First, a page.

Interbrand publishes a list of the top international brands each year. This list includes many of the firms that make up the well-known Dow Jones Industrial Average (DJIA) and reads like a who’s who of the financial world. Still, you don’t have to be a Dow acolyte to identify the brands—these are among the most identifiable images on the planet. Is fame worth anything to a business? Indeed, it is.

Here are some instances where a company’s branding has made a difference:

Marlboro Friday: Phillip Morris, the inventor of cowboys, smoking, and smoking cowboys, was facing increased competition in the cigarette industry in the 1990s. When the company cut the prices of its heavily-branded cigarettes, investors pushed the panic button and drove the stock down 26% in a single day. Despite a decline in smoking rates, the Phillip Morris brand won back consumers at a lower price and re-established its dominance.

New Coke: In a textbook illustration of what not to do, Coca-Cola found itself competing against its own brand and lost badly. Coca-Cola was worried about upstart Pepsi eroding its domestic market share and decided to shift production to a new formula: New Coke. In doing so, they halted the production of the original Coca-Cola—an extremely profitable product they had been making for over a century. The backlash was so great New Coke was scuttled within months and Coca-Cola Classic re-entered the market. 

Apple: The 1990s saw computers getting faster, better, and, most importantly, cheaper. Microsoft was making billions by providing operating systems on all of these machines. Apple was making expensive machines and, as the company’s struggles showed, nobody wanted expensive computers when cheap would do. In 1997, Steve Jobs returned to Apple with the novel idea of making even more expensive computers. The difference was Jobs redoubled Apple’s branding efforts, culminating in the “PC vs. Mac” campaign. Apple still makes really expensive machines, but it has gotten a lot better at making people want them.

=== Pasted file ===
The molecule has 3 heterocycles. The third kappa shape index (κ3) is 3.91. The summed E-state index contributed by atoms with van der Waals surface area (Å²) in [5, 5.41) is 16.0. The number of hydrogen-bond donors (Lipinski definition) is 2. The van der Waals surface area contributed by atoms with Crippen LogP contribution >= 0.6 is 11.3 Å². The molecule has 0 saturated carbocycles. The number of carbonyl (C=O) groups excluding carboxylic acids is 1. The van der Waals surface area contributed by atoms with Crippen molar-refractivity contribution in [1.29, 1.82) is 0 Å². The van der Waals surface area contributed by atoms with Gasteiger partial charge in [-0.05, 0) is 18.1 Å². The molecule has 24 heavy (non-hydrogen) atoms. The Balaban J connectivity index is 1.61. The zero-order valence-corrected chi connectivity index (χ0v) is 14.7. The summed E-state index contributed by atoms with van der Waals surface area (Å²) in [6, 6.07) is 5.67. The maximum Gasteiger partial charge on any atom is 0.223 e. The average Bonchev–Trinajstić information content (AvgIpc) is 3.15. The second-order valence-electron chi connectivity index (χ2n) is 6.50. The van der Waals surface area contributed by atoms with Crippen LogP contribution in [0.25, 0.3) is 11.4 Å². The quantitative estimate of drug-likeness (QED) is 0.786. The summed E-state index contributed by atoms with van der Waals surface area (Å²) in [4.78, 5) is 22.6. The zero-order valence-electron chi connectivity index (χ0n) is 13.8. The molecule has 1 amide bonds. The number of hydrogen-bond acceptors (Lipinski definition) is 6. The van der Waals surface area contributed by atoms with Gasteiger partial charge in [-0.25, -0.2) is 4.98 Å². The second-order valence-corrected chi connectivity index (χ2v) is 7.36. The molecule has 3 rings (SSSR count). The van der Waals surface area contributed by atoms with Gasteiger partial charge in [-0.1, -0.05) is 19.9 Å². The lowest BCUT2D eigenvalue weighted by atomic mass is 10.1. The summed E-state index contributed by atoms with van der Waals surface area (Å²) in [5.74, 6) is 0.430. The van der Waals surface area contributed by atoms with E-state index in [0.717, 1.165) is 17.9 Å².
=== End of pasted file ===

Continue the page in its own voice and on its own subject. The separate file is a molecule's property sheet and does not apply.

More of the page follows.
Even though it’s clear that brands are important to businesses, they are yet regarded as intangible assets. Investors have experimented extensively with detaching the brand from the balance sheet in order to arrive at a figure. There are three primary strategies that are currently popular.

  • 1. Stripping Out Assets

The easiest way to put a value on a brand is to calculate the brand equity of a company. This is a simple calculation where you take a firm’s enterprise value and subtract the tangible assets and intangible assets that can be identified, such as patents. The number you are left with is the value of the company’s brand equity. The obvious flaw is that it doesn’t take revenue growth into account, but it can provide a nice snapshot of how much of a company’s value is goodwill.

  • 2. Product to Product

Another way investors try to account for a brand is to focus on the pricing power of a company. Simply put, they want to know how much of a premium the company can charge above its competitor’s product. This premium can then be multiplied by the units sold to give the annual figure for how much the brand is worth.

  • The Intensive Approach

Although too time-consuming to be practical for individual investors, the methodology behind Interbrand’s ranking is the most complete. By incorporating similar approaches to the ones above and combining them with proprietary measures of brand strength and the role of the brand in consumer decisions, Interbrand provides a holistic measure of brand equity for the companies it measures. Unfortunately, Interbrand doesn’t offer a free analysis of all the companies investors want to know about.

Double-Edged Intangibles

Whether you ballpark it or dig down to a more specific number, most investors are happy to have brand equity on their side. Surely the branding edge of Coca-Cola was one of the economic moats Warren Buffett talks about. However, brands can cut both ways.

Although it is intangible, it is more than possible for a company to destroy or tarnish its brand equity. By jokingly calling his company’s jewelry “total crap,” CEO Gerald Ratner badly damaged the image of Ratners. In addition to losing market value, the company renamed itself Signet to distance itself from the disgraced Ratner brand.

Bottom Line

Ratner’s is a tale of caution for investors who are already paying a premium because of brand equity. Brands are fickle beasts that can be hard to nurture and easy to kill.

That said, a solid brand and the pricing premium it brings can be very attractive to investors and with good reason. The power of branding can help a company triumph in a price war, thrive in a recession, or simply grow operating margins and create shareholder value.

Like the brand itself, the premium investors are willing to pay for the stock with a branding edge is almost entirely a psychological choice. A stock with a large amount of brand equity is, of course, always “worth” whatever someone is willing to buy it for.